It’s All Their Fault

We LOVE to blame others for our pain, amirite?

 

That coworker is so annoying.

 

Your kids are exhausting.

 

The traffic made you late.

 

Your mother-in-law drives you nuts.

 

Blame is something we are taught as a child, and then we hone the skill as adults.

 

Blame feels gratifying, vindicating even.

 

I was a big fan of blame. Blame, and I were hella close. I wielded blame like a weapon.

 

It was my job’s fault I was miserable, stressed, and fat.

 

It was my husband’s fault I was exhausted because he didn’t help with the dishes, laundry, or the house.

 

And it was the stress of blending a family that made me look so forward to that glass of wine at night.

 

Why did I blame everyone and everything? Because it was easier.

 

If I blamed someone or something else, then I didn’t have to look at me and my actions.

 

Stepping back and taking responsibility would be hard. It would be uncomfortable.

 

Our brains don’t like us to get uncomfortable.

 

Blame keeps us comfortable in the familiar discomfort of being the victim.

 

Blame keeps us powerless and at the emotional mercy of everyone and thing around us.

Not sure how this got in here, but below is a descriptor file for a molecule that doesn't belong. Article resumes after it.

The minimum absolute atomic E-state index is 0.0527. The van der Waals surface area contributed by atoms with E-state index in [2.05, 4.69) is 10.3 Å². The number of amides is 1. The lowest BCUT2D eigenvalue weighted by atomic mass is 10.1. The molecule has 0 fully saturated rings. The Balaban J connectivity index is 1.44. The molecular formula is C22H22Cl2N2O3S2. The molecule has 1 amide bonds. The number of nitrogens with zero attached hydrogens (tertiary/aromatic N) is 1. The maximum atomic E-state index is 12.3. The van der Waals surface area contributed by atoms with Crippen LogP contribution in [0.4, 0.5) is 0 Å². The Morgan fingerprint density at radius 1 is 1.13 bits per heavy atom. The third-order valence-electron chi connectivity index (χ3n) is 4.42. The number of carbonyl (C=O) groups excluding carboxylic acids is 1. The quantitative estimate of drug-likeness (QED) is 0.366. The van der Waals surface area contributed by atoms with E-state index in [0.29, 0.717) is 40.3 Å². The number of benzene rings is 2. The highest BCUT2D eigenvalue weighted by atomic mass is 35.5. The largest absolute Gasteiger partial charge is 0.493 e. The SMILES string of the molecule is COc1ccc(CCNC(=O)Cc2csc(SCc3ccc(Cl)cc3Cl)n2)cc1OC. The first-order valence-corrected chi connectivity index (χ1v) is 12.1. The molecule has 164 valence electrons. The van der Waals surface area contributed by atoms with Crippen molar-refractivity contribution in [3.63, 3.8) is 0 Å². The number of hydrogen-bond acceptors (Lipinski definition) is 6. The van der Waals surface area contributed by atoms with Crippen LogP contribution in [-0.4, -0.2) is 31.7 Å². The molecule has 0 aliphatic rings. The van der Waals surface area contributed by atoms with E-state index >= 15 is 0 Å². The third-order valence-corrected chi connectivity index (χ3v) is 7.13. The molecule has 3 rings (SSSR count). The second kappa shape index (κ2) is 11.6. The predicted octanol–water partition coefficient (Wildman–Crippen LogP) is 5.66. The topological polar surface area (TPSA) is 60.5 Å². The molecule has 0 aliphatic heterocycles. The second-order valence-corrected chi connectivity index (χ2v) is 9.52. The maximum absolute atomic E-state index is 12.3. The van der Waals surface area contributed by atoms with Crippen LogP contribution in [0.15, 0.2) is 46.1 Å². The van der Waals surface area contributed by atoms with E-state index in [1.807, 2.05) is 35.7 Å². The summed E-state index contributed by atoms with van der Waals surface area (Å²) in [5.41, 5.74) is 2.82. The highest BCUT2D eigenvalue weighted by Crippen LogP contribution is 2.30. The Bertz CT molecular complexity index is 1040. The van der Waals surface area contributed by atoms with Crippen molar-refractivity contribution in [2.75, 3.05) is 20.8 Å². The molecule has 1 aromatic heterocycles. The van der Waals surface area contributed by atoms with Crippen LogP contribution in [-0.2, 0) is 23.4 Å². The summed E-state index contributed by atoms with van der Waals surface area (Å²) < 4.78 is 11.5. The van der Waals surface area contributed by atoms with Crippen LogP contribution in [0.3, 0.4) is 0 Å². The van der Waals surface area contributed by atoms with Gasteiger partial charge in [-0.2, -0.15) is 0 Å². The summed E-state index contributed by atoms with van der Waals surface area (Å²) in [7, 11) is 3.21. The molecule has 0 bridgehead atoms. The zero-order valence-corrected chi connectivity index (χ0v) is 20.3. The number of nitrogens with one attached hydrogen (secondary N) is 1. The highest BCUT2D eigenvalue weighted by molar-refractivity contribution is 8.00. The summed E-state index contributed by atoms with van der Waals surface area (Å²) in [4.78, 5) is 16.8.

Placing blame was easy, but it wasn’t fucking fixing anything.

 

I was gained weight because I was overeating and not working out.

 

My job stressed me out because I didn’t draw boundaries and maintain them.

 

My husband didn’t help around the house because I didn’t let him.

 

I was afraid he wouldn’t “do it right.”

 

I drank wine so I wouldn’t have to feel stressed, tense, and restless.

 

I was the only person to blame. I was the problem.

 

The beauty of this was that it meant I was also the solution.

 

I didn’t have to change jobs.

 

I didn’t have to change my husband.

 

I didn’t have to drink wine.

 

I just had to work on me.

I had to work on my brain.

 

Yes, it was uncomfortable.

 

No, it wasn’t easy.

 

But it was 100% empowering, and I’ll take the blame for that, any day.